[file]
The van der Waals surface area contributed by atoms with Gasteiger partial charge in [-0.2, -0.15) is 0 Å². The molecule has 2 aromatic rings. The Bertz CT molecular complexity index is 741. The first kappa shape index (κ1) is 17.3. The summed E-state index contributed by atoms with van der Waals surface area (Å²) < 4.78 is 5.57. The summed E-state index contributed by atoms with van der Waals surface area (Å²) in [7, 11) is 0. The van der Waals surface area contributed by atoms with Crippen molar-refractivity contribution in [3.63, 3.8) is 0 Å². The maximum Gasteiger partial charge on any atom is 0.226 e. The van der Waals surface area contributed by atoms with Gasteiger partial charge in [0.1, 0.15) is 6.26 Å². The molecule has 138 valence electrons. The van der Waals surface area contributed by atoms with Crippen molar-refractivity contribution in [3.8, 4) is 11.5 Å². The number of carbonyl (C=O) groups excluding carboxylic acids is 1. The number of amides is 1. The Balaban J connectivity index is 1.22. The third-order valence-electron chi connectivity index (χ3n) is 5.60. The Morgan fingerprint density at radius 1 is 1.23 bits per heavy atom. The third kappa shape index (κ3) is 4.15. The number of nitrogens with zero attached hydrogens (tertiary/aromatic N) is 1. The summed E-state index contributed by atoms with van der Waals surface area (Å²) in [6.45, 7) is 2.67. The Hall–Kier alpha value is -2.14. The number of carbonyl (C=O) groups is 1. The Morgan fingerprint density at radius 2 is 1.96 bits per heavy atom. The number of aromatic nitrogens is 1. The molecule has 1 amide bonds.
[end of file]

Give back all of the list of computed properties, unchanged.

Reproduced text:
The van der Waals surface area contributed by atoms with Gasteiger partial charge in [-0.2, -0.15) is 0 Å². The molecule has 2 aromatic rings. The Bertz CT molecular complexity index is 741. The first kappa shape index (κ1) is 17.3. The summed E-state index contributed by atoms with van der Waals surface area (Å²) < 4.78 is 5.57. The summed E-state index contributed by atoms with van der Waals surface area (Å²) in [7, 11) is 0. The van der Waals surface area contributed by atoms with Crippen molar-refractivity contribution in [3.63, 3.8) is 0 Å². The maximum Gasteiger partial charge on any atom is 0.226 e. The van der Waals surface area contributed by atoms with Gasteiger partial charge in [0.1, 0.15) is 6.26 Å². The molecule has 138 valence electrons. The van der Waals surface area contributed by atoms with Crippen molar-refractivity contribution in [3.8, 4) is 11.5 Å². The number of carbonyl (C=O) groups excluding carboxylic acids is 1. The number of amides is 1. The Balaban J connectivity index is 1.22. The third-order valence-electron chi connectivity index (χ3n) is 5.60. The Morgan fingerprint density at radius 1 is 1.23 bits per heavy atom. The third kappa shape index (κ3) is 4.15. The number of nitrogens with zero attached hydrogens (tertiary/aromatic N) is 1. The summed E-state index contributed by atoms with van der Waals surface area (Å²) in [6.45, 7) is 2.67. The Hall–Kier alpha value is -2.14. The number of carbonyl (C=O) groups is 1. The Morgan fingerprint density at radius 2 is 1.96 bits per heavy atom. The number of aromatic nitrogens is 1. The molecule has 1 amide bonds.